Bruery Tasting @ Bauer and BA’s Extreme Beer Fest Pre-Party @ People’s Republik: 2/19

Just a couple of quick Boston event plugs for this evening for those of you who aren’t lucky enough to have tickets for the Extreme Beer Fest this weekend or for those that do and would like to prime the pump this evening.

At Bauer Wines on Newbury St. from 5-7pm Patrick Rue the brewer/owner of California based The Bruery will be pouring some of his offerings which have just started distributing to liquor stores in Massachusetts. I was lucky enough to sample a few of their brews at the Belgian Beer Fest last September and recommend giving them a try, especially the Saison Rue and Black Orchard.

Then from 7-10pm BeerAdvocate is having an Extreme Beer Fest pre-party at People’s Republik in Cambridge. Sam Calagione from Dogfish Head and The Alström Brothers will be in attendance and some great beers are set to be tapped from DFH as well as Nøgne Ø from Norway and Quebec’s Dieu du Ciel!:
– Dieu du Ciel! Rosée d’Hibiscus
– Dieu du Ciel! Péché Mortel
– Nøgne Ø Batch #100
– Dogfish Head 60 Min IPA
– Dogfish Head Chicory Stout
– Dogfish Head Palo Santo
– Dogfish Head Red and White
Should be killer.

An additional Extreme Beer Fest note, I’ll be volunteering the Friday night session and the Saturday evening session so if any readers out there are going and you see somebody in a STAFF shirt wearing a scally cap it’s probably me. Say Hi and ask for some recommendations.

Prosit!
-John

That's me in the green pouring at EBF '08.

That's me in the green pouring at EBF '08.

It’s What Should Be For Breakfast: Peak Organic Espresso Amber Ale

Peak Organic Espresso Amber Ale (?ABV draft)- American Amber- Peak Organic Brewing Co., ME
Grade: A BREW OF THE BLOG!

My friend & co-worker Jeremy stumbled upon this tasty brew at lunch and it took all of 10 seconds for him to convince me to head down to The Kinsale after work to give it a try.

As he had warned me the first few sips take a bit of getting used to. The coffee flavor is front and center, but the amber ale that it’s hitching a ride with isn’t a shrinking violet so there’s a bit of a tug of war as to what exactly your tongue is telling the brain it’s tasting at first. Things settle down quickly and find a balance and prove this to be an exceedingly drinkable ale. The up front espresso finishes with the expected roasted bitterness leading into mild hop bitterness at the edges. Definite maltiness going on so there is a touch of sweetness but not overly so. A nice medium body is perfect support for the taste and even though there’s a good amount of malt there’s no slick-sweet build up even after a couple of pints.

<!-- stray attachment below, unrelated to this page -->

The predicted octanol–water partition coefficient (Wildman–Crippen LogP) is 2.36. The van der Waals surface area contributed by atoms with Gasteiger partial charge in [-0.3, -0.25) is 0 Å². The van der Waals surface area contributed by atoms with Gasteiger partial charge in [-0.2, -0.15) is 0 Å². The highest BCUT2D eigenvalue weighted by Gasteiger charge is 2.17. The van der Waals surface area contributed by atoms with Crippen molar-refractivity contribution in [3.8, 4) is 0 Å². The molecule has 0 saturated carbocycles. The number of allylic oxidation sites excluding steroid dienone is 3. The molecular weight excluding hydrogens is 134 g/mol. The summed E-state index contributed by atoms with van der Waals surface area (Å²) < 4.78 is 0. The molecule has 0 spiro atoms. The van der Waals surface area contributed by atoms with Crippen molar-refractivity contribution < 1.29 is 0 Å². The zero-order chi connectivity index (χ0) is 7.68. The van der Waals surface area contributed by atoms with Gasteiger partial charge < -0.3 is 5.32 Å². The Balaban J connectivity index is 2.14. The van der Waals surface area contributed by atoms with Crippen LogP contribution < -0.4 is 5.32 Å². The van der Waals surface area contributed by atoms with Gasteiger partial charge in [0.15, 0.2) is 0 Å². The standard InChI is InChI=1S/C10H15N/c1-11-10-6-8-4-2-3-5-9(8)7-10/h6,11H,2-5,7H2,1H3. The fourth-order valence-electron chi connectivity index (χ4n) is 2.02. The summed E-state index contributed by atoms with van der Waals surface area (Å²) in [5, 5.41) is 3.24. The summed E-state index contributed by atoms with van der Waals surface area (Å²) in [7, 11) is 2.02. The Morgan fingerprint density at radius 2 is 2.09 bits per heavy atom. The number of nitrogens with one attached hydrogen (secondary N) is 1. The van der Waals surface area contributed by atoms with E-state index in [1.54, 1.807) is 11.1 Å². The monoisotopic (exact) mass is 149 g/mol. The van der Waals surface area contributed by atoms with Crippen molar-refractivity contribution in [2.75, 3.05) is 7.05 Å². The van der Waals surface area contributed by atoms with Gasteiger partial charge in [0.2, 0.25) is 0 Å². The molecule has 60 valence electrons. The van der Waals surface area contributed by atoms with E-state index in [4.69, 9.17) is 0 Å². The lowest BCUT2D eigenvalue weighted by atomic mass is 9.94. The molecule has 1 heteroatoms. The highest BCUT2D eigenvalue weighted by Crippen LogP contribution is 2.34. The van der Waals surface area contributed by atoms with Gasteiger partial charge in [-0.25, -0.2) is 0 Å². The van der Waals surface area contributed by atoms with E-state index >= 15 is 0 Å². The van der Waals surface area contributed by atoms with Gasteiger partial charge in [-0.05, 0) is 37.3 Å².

In the end I think what makes this a great beer is that it doesn’t taste gimmicky. It doesn’t taste like the coffee was an after thought nor is the coffee an attempt to mask an inferior amber. Peak’s got a great example of balance right here. Absolutely check this beer out if you are a coffee fiend or if you are looking for something different. Also for those beer fanatics who like coffee, but are not fans of the stouts and porters that usually play host to it Peak’s may be the beer to satisfy that craving. And if you are a conscientious consumer not only are the ingredients of the beer certified organic, the coffee used is Fair Trade Certified™. So stand a pint or buy a sixer and help make the world and your belly a better place.

Highly recommended; this is the breakfast beer you’ve been looking for.

Prosit! -John

$6.75 for 20oz. pour @ The Kinsale

The Lobby Of What, Now?

     Don’t be fooled by the name, The Lobby is neither attached to a hotel nor in the lobby of a building. I’m not sure what the story is behind that. What I do know is that it is a slick little bar down in the financial district on Broad St.

     The clientèle is late-twenties to late-thirties professional guys and gals looking for a place that’s a little different and isn’t packed after work to standing room only like The Times, J.A. Stats, or Mr. Dooley’s all within a stones throw of The Lobby. Prices for food and drinks aren’t cheap, but they aren’t bank-breaking either. Given the neighborhood the prices are about what you would expect; across the board from apps to booze the prices are maybe a buck or two above their competition.

     How could a bar in that area not be a sardine can on a weeknight, you ask? A smart interior layout is the answer.

     Across the front are floor to ceiling windows that open onto the street with three or four two-seat tables situated in front of them. Along the right wall is a long cushioned bench seat that stretches back to the bar with a few more tables and chairs in front of it. On the left side is a sitting area with a few low chairs, ottomans, and low tables situated so that it could be a large open social arena or broken into two smaller areas. Across the back wall was the bar which had six, maybe eight, high stools.

     The space between the bar and the fireplace sitting area really only allowed enough standing room behind the bar stools to be one person deep. I suppose you could get two deep, but you better be well acquainted with the person you’re squeezed in with to do it. Beyond that small space at the bar there is no standing room. The rest of the open space is simply the path from the bar past the tables to the door. The waitresses and waiters had no problem making it known that people were not to be standing in that path. So even though the night my friends and I were there The Lobby was at capacity it was still an enjoyable experience with plenty of breathing room.


My god, man! What about the beer?